Quiet the Voice of Want…
Our lives revolve around consumerism and stuff. We buy more and more, and frankly have little to show for it. Yet, I too, know that quiet voice telling you to shop more. I grew up in a home where we bought a new outfit for every special occasion. These were not always brand new items from the store, sometimes we found amazing deals at thrift stores. However, that was ingrained in me to purchase something new, for every event. As an adult, I found old habits hard to beat. Until I chose to pursue a life of less. There is hope, and promise in what I am about to tell you to quiet that voice inside.
When you feel the desire to shop for something new, consider why you feel this way. Is this simply because it is habit, or maybe even, dare I say, addiction? Could it be that you have never taken another path and so you know no different? Asking yourself first and foremost, why you have the desire is a good place to start. If it was on impulse, or addiction or boredom, choose to say no.
Could it be, that you have never taken another path, and so you know no different?
Consider your priorities. Why are you choosing to live minimally? For my family it was about simplicity. I was sick of managing all that was coming into our home. Laundry piled high, dishes in the sink, clothes I never actually wore, toys, gadgets, craft supplies, etc. I felt drained by all my stuff. None of it actually spoke life into me, instead it caused me stress even when I wasn’t staring it in the face. It was on my silent to do list. So we simplified our home and found it functioned 100% better than before.
When I consider making a purchase I have to decide if it actually goes along with my priorities. If it doesn’t then I choose to move along and leave it in the store. If you are anything like me, though, it took time before the voice within quit shouting at me to consume. I started by not watching tv, or listening to ads. After a month of reducing the amount of ads I heard, I found my mind quieting and the need to shop for something new, fading away.
The more time I spent doing things I wanted, in place of shopping, I found the happier I was. I truly was tired of keeping up with it all. I didn’t care if we had everything that everyone else had. I was content in my home and with my family.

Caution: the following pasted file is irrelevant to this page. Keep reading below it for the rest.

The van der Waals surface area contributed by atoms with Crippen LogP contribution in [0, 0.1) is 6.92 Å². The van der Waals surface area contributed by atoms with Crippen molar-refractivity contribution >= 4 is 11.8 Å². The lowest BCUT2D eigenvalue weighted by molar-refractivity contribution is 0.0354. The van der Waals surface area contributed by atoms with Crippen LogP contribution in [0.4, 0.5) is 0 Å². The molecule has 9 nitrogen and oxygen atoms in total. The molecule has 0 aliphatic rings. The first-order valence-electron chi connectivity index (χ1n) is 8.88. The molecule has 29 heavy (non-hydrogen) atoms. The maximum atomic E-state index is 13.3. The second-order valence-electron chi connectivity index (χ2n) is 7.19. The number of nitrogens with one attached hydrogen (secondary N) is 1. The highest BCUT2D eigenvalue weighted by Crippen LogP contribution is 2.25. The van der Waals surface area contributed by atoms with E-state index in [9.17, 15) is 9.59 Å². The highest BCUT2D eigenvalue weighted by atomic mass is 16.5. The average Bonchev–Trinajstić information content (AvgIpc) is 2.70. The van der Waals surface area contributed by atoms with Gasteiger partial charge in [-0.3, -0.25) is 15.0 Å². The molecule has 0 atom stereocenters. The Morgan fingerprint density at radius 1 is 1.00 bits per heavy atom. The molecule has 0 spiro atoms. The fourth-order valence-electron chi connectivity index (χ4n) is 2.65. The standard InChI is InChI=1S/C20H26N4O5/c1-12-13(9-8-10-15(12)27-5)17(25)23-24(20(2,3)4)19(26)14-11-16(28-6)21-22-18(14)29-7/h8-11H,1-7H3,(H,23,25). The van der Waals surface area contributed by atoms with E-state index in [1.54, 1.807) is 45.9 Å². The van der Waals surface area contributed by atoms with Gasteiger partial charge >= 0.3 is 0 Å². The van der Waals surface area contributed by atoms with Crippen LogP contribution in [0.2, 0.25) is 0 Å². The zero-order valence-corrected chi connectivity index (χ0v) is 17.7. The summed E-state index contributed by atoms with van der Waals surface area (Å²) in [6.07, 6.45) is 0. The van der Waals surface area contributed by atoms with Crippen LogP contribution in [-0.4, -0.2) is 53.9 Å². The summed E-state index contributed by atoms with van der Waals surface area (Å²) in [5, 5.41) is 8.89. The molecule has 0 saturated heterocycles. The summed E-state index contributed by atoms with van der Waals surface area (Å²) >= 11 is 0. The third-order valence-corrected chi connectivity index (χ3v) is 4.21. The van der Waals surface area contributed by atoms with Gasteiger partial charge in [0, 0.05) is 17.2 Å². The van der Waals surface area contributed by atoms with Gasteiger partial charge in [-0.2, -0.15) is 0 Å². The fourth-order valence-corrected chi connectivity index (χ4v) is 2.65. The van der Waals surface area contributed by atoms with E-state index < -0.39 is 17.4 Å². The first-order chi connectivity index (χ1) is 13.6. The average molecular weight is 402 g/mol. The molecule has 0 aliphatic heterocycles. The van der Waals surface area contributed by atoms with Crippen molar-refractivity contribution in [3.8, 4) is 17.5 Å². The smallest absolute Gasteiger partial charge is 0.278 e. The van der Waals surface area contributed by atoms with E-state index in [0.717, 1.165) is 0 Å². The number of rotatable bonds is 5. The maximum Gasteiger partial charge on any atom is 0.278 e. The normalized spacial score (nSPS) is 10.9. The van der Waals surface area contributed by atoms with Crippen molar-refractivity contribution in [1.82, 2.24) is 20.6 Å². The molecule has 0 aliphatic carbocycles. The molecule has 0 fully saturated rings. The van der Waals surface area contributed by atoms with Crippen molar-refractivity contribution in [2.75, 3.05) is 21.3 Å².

Once I stopped allowing myself to feel the shame and guilt of not having it all, I found a deeper peace. When I look at my life now, I still have things, but now my things are manageable. We still have our share of board games, books and outside toys. Those things we will keep, because they bring us together as a family, and help us create space for quality time together.
Once I stopped allowing myself to feel the shame and guilt, of not having it all, I found deeper peace.
Being intentional is one of the greatest gifts of minimalism. Not just with your purchases, with your time, your energy, your health. As we cultivate our desire for an intentional life, we quiet the voice once more of consumerism. When we fill the space that was being stolen from us with consumption, we find the voice slowly is growing quiet.
Finally the way to silence the voice of consumerism, it to simply be grateful. Have a deep gratitude towards life. Be thankful for all you have, all you do, and all you are. When we can be thankful for the little things in life, we begin to only allow our hearts and minds to be filled with good.
Simply be grateful.
If you are ready to embark on your own journey of simple living, I would love to help you. This life of less is so much more.
Live Simply Friends,’